One thing I learned from development projects is, the product belongs to the client and perhaps the company, but the results of the teamwork, including know-how and mutual respect, belong to the team.

Thus my interest in poetry. I've been in the team on Earth for awhile and have come to many observations. Now I am finding ways, in this new and open digital world, of sharing those with others.

I want each one of you to have a chance to profit from, recognize yourself in, or laugh or cry, with or at, some of my poems. They were written for us, that is, for you.

Jim Email:  jim.jimb@gmail.com

Jim's Amazon Author Page:  http://www.amazon.com/Jim-Bennett/e/B005HSHNLE 
Note: Jim Bennett has previously published poems in Event, The Fiddlehead, The New Quarterly, and Prairie Fire. Another poem was published by Quest Booksellers Review in conjunction with a review Jim was asked to write for Margaret Atwood's poetry collection, Morning in the Burned House. Another poem was included in Cathy Miyata's book, Speaking Rules! which teaches how to teach young children public speaking. The collection Cold Comes Through contains fifty entirely new poems, as does the collection Behind the Lime Kilns, at 56 new poems, Hard Landing, at 57, the Scroll of the Violin at 69 shorter poems, and Retirement Clock at 54 longer ones. Every book contains entirely new, first-published, poems.

Guests on The Rick Lakin Podcast appear in exchange for promotional considerations.

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Episode 33 - Caroline McCullagh, Award Winning Author of The Ivory Caribou

May 26, 2016


Caroline McCullagh, award-winning author of The Ivory Caribou, coauthor of American Trivia & American Trivia Quiz Book with Richard Lederer, earned a master’s degree in anthropology from the University of California, San Diego. Her diverse writing projects include five novels, a cookbook, a memoir, a student opera (under the auspices of San Diego Opera), fourteen years of monthly book reviews for the San Diego Horticultural Society, and one year as Books Editor for The American Mensa Bulletin.  For the past three years, Caroline has written a weekly column for the San Diego Union-Tribune with Richard Lederer. As a professional editor, she teaches creative writing two days a week.  The Ivory Caribou, then titled Fire and Ice, was a past Winner at the San Diego Book Awards as Best Unpublished Novel. Caroline has won twice and has been a finalist once.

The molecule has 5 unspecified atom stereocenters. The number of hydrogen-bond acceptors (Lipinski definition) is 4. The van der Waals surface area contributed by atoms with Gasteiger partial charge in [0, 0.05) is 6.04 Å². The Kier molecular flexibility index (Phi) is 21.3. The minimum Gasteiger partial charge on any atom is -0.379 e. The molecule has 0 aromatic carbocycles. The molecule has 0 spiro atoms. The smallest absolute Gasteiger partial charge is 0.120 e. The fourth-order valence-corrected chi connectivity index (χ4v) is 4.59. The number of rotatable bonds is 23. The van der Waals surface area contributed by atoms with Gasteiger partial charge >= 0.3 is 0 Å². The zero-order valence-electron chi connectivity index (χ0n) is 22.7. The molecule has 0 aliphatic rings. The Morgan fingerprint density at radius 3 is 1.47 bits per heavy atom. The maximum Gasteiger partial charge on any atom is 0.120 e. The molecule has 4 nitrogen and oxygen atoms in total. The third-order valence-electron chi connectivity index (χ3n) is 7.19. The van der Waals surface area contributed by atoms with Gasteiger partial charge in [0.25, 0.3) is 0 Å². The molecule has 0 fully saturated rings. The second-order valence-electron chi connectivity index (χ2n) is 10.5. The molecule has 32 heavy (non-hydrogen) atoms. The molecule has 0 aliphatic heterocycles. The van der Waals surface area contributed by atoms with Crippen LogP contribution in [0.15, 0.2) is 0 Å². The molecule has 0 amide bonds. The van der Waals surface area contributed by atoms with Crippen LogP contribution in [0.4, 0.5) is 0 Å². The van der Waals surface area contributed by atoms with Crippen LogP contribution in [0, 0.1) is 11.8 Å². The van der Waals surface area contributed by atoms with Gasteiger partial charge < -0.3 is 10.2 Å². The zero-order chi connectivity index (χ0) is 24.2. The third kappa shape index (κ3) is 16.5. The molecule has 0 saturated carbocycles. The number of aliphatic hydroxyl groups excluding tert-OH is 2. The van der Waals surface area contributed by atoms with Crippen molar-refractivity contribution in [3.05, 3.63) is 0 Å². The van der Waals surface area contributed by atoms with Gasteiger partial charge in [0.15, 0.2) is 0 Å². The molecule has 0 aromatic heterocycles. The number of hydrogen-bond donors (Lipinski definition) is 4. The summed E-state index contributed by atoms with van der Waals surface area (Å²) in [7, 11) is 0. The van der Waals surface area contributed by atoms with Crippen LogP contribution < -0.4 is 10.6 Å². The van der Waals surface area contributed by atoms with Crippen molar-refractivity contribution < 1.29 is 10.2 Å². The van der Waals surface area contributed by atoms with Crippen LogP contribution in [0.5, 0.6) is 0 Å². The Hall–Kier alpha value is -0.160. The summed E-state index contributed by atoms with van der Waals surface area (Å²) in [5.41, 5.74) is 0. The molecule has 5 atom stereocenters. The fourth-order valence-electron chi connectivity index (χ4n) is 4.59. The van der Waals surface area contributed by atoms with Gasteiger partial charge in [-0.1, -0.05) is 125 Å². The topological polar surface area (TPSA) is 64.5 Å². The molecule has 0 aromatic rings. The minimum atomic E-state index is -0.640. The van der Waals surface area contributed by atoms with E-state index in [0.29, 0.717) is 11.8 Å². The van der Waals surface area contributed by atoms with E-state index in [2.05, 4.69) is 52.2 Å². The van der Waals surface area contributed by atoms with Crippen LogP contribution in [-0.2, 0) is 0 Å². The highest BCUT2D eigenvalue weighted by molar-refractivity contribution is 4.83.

The Ivory Caribou

Is it a love story? Or is it an adventure story? Or is it a commentaryon the tragedy of war? It is all of these, and more.  Caroline McCullaghweaves a thrilling and dynamic story around Anne O’Malley’s genealogical searchfor the story of her late husband’s father that takes her to the far North ofCanada to find new relatives among the Inuit culture, to Europe behind thelines in World War I, and back to the small Inuit village where she findsromance. The IvoryCaribou won Best Unpublished Novel in the San Diego Book Awards.

In TheIvory Caribou, Caroline McCullagh has created an enduring love storybetween a sixty-year-old woman and a man of unusual ethnicity. The author'sreal love, though, is of anthropology, history, and language. She is a luminousstoryteller and wordsmith of the highest order.

      Richard Lederer, author of AnguishedEnglish and Amazing Words


I haven’t had this much fun reading prose in a while. The story moveswell, the characters are deftly drawn and the plots are so easily interwovenyou won’t believe your mind.

    Jim Bennett, Poet and Kindle Book Reviewer

Visit carolinemccullagh.com

Guests on The Rick Lakin Podcast appear in exchange for promotional considerations.

Theme Music is Energy:   http://www.bensound.com 

Contact me at ricklakinpodcast@gmail.com    


Follow me on Twitter @rickspodcast